North <0.0001
Haryana 10,097 42.0 (39.8–44.1)
Himachal Pradesh 5,604 30.8 (28.5–33.0)
Jammu and Kashmir 11,107 50.7 (48.7–52.8)
Punjab 10,210 51.3 (48.3–54.2)
Rajasthan 19,000 26.0 (24.7–27.3)
Central
Chhattisgarh 11,551 23.7 (21.9–25.4)
Madhya Pradesh 29,475 30.1 (29.0–31.1)
Uttarakhand 8,103 23.0 (21.2–24.8)
Uttar Pradesh 41,958 19.2 (18.4–19.9)
East
Bihar 20,215 18.1 (17.2–19.0)
Jharkhand 13,282 15.3 (14.3–16.4)
Odisha 16,837 34.4 (32.8–36.0)
West Bengal 8,714 5.2 (4.6–5.9)
Northeast
Arunachal Pradesh 7,291 10.5 (9.3–11.6)
Assam 13,942 6.3 (5.6–7.0)
Manipur 7,156 25.5 (24.1–27.0)
Meghalaya 4,087 27.0 (24.6–29.5)
Mizoram 6,314 30.9 (28.6–33.2)
Nagaland 5,518 20.9 (19.3–22.5)
Sikkim 2,559 15.9 (13.7–18.2)
Tripura 2,425 7.6 (6.0–9.2)
Western
Goa 989 64.6 (59.3–69.8)
Gujarat 11,788 33.2 (31.2–35.2)
Maharashtra 14,760 51.0 (49.2–52.8)
South
Andhra Pradesh 5,618 42.6 (40.4–44.8)
Karnataka 13,567 18.4 (16.9–20.0)
Kerala 6,399 78.1 (76.3–80.0)
Tamil Nadu 15,724 31.0 (29.7–32.4)
Telangana 3,762 41.2 (38.2–44.3)
Union territories
Andaman and Nicobar Islands 1,563 28.8 (23.4–34.3)
Chandigarh 385 73.6 (66.1–81.0)
Dadra and Nagar Haveli 361 23.4 (16.8–30.1)
Daman and Diu 677 52.6 (44.3–60.9)
Delhi 2,899 40.7 (33.7–47.8)
Lakshadweep 596 71.8 (66.7–76.8)
Puducherry 2,244 28.9 (22.2–35.6)

* Chi-square test, significantly different if p<0.05 among groups; p-values were calculated using prevalence to the hundredth decimal place.
Partners’ education and work status were collected in only a random subset of households selected for state-modules and limited to married women so do not sum to total.
§ The household wealth index is a composite measure of a household’s cumulative living standard. The wealth index is calculated using data on a household’s ownership of selected assets such as televisions and bicycles, materials used for housing construction, and types of water access and sanitation facilities.
Other included Jewish, Parsi/Zoroastrian, no religion, and other religion.
** Scheduled Caste, Scheduled Tribe, and “Other Backward Class” are constitutionally recognized categories describing historically, socially, educationally, and/or economically disadvantaged groups that are officially recognized in India. “General” is a category that does not belong to any of the prior three categories. Although there is a substantial degree of heterogeneity within each category, these categories are routinely used for population-based monitoring in India.
†† North: Haryana, Himachal Pradesh, Jammu and Kashmir, Punjab, and Rajasthan. Central: Chhattisgarh, Madhya Pradesh, Uttarakhand, and Uttar Pradesh. East: Bihar, Jharkhand, Odisha, and West Bengal. Northeast: Arunachal Pradesh, Assam, Manipur, Meghalaya, Mizoram, Nagaland, Sikkim, and Tripura. Western: Goa, Gujarat, and Maharashtra. South: Andhra Pradesh, Karnataka, Kerala, Tamil Nadu, and Telangana. Union territories: Andaman and Nicobar Islands, Chandigarh, Dadra and Nagar Haveli, Daman and Diu, Delhi, Lakshadweep, and Puducherry.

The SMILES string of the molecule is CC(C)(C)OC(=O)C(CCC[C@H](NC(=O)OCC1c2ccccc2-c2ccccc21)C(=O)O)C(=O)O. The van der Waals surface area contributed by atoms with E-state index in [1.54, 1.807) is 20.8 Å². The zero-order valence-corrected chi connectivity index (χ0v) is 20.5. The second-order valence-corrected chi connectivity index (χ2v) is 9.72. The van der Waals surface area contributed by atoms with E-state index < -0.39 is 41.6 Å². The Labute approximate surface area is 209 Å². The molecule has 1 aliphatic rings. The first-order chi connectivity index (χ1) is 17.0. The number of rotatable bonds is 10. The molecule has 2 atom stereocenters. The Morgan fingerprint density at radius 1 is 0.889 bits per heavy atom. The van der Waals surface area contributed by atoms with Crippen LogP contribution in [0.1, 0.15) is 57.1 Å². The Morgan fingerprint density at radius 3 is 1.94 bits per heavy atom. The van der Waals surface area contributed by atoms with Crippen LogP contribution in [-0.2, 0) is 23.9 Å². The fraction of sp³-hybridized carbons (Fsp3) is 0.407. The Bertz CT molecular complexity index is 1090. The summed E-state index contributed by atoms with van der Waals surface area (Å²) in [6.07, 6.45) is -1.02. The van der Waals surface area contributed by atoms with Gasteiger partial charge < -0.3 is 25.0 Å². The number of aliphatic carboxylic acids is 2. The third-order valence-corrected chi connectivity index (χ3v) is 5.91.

Return to your place in the textFIGURE. Prevalence of cervical cancer screening among women aged 30–49 years, by district — National Family Health Survey-4, India, 2015–2016
The figure is a map showing the prevalence of cervical cancer screening among women aged 30–49 years, by district in India during 2015–2016, according to the National Family Health Survey-4.

Suggested citation for this article: Van Dyne EA, Hallowell BD, Saraiya M, et al. Establishing Baseline Cervical Cancer Screening Coverage — India, 2015–2016. MMWR Morb Mortal Wkly Rep 2019;68:14–19. DOI: http://dx.doi.org/10.15585/mmwr.mm6801a4.

MMWR and Morbidity and Mortality Weekly Report are service marks of the U.S. Department of Health and Human Services.
Use of trade names and commercial sources is for identification only and does not imply endorsement by the U.S. Department of Health and Human Services.
References to non-CDC sites on the Internet are provided as a service to MMWR readers and do not constitute or imply endorsement of these organizations or their programs by CDC or the U.S. Department of Health and Human Services. CDC is not responsible for the content of pages found at these sites. URL addresses listed in MMWR were current as of the date of publication.

All HTML versions of MMWR articles are generated from final proofs through an automated process. This conversion might result in character translation or format errors in the HTML version. Users are referred to the electronic PDF version (https://www.cdc.gov/mmwr) and/or the original MMWR paper copy for printable versions of official text, figures, and tables.

Questions or messages regarding errors in formatting should be addressed to mmwrq@cdc.gov.

TOP